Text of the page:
One Turkish soldier has been killed and three others injured in a rocket attack by the U.S.-sponsored YPG terror group, who launched against two tanks involved in Turkey's military offensive against Daesh in the Syrian town of Jarablus.
The casualties are the first for Turkey since the launch of Operation Euphrates Shield on Wednesday, to rid the border region of terrorists.
Speaking on condition of anonymity due to restrictions on talking to the media, a military official said Russian-made Kornet anti-tank missiles were launched at two Turkish tanks, in the northern Syrian city freed from Daesh.
The tanks were hit 7 kilometers south of Jarablus, where Turkish forces helped the Free Syrian Army (FSA) to clear Daesh terrorists from the area. The rockets were fired from an area where the YPG militia is known to have been active.
A PKK-affiliated news agency released the footage of the YPG terrorists' attack on Turkish tanks. In the footage uploaded by Fırat News Agency (ANF) to the video-sharing website Youtube, YPG militants are first seen launching a rocket against a Turkish tank, inflicting minor damages.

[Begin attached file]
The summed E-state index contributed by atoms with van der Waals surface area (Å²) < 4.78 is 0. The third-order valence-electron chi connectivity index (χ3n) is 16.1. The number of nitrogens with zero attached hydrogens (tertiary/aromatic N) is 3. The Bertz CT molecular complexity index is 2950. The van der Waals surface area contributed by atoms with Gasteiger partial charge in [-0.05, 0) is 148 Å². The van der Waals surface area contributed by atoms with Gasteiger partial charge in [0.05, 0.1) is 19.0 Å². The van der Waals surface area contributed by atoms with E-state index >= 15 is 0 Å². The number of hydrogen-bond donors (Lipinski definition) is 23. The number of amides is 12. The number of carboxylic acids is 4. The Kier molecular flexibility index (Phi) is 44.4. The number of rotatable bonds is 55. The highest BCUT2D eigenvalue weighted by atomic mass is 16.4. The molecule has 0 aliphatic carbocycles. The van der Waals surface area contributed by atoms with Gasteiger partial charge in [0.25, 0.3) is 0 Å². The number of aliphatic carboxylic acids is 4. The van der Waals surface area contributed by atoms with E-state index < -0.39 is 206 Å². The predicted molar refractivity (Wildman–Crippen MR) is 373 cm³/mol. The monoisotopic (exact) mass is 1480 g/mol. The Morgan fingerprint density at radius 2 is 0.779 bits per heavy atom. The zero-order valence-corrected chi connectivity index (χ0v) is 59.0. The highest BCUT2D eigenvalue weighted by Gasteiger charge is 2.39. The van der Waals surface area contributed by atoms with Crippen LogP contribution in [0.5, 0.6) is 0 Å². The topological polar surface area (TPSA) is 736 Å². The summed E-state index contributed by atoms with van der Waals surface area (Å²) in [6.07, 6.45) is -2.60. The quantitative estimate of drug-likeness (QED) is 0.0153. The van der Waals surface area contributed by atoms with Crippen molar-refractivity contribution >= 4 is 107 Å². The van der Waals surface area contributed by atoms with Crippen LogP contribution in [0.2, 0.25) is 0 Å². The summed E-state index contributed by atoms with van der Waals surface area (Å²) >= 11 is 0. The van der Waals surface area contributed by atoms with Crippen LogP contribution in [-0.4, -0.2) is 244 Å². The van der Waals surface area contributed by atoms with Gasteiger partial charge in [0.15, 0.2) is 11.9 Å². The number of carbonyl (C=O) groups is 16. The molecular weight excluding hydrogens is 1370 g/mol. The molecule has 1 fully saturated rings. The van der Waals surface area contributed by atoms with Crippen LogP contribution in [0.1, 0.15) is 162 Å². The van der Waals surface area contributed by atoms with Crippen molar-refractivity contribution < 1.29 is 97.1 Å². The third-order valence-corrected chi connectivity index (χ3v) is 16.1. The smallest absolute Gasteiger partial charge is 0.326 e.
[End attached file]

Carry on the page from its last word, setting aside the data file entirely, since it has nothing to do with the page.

In the second part of the video, the conversation between YPG terrorists are clearly heard. After the launch of the rocket, one terrorist says in Kurdish "[He] has launched it... It looks like it is going to hit... Come on... It's coming, it's coming..." After a brief period, the rocket hits the tank, causing a severe explosion. Terrorists are heard celebrating the hit. "Hit it comrade, hit it... Hit, hit, hit... Hooray, hooray, hooray... Ammunition is exploding... Come on... Hit it. No one can enter these lands without permission, right? (Voice on the radio confirms his words) The fire of Nevroz is burning, the fire of independence... Comrade, two tanks have been destroyed... Ammunition is exploding... Hooray, hooray, hooray... Long live the Jarablus assembly." The Jarablus assembly refers to the body founded by the YPG-dominated Syrian Democratic Forces (SDF) for the liberation of Jarablus from Daesh.
Ankara has frequently voiced its concern over the activity of PYD's armed wing People's Protection Units' (YPG) along the Turkish border, and has been rigid in its stance of not allowing the PYD terrorist group to found any kind of de facto Kurdish state in northern Syria.
Despite consistent U.S. calls to retreat to the east of the Euphrates River, PYD units have not complied with the demands of the U.S. and Turkey, and the group has continued its offenses northwards amid the conflict between Turkish-backed moderate opposition forces and Daesh terrorists.
The YPG — the Syrian affiliate of the terrorist PKK — has been expanding its dominance west of the Euphrates River in Manbij region since late December, reinforcing its presence in the region using the fight against Daesh as a pretext.